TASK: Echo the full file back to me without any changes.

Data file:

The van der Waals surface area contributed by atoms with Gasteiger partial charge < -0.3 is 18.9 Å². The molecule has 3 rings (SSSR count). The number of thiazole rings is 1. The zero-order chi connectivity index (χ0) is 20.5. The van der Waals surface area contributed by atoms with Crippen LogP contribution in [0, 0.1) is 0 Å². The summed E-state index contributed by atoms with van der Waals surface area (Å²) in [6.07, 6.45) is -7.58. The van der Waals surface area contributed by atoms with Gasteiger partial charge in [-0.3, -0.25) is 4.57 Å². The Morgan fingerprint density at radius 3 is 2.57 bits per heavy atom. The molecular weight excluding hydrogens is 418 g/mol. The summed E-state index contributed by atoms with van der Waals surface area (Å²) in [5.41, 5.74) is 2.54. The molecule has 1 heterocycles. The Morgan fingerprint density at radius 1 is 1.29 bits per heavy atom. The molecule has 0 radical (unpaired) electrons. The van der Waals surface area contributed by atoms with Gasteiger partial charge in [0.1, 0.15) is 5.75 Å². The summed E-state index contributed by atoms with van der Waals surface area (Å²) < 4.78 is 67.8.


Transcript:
The van der Waals surface area contributed by atoms with Gasteiger partial charge < -0.3 is 18.9 Å². The molecule has 3 rings (SSSR count). The number of thiazole rings is 1. The zero-order chi connectivity index (χ0) is 20.5. The van der Waals surface area contributed by atoms with Crippen LogP contribution in [0, 0.1) is 0 Å². The summed E-state index contributed by atoms with van der Waals surface area (Å²) in [6.07, 6.45) is -7.58. The van der Waals surface area contributed by atoms with Gasteiger partial charge in [-0.3, -0.25) is 4.57 Å². The Morgan fingerprint density at radius 3 is 2.57 bits per heavy atom. The molecular weight excluding hydrogens is 418 g/mol. The summed E-state index contributed by atoms with van der Waals surface area (Å²) in [5.41, 5.74) is 2.54. The molecule has 1 heterocycles. The Morgan fingerprint density at radius 1 is 1.29 bits per heavy atom. The molecule has 0 radical (unpaired) electrons. The van der Waals surface area contributed by atoms with Gasteiger partial charge in [0.1, 0.15) is 5.75 Å². The summed E-state index contributed by atoms with van der Waals surface area (Å²) < 4.78 is 67.8.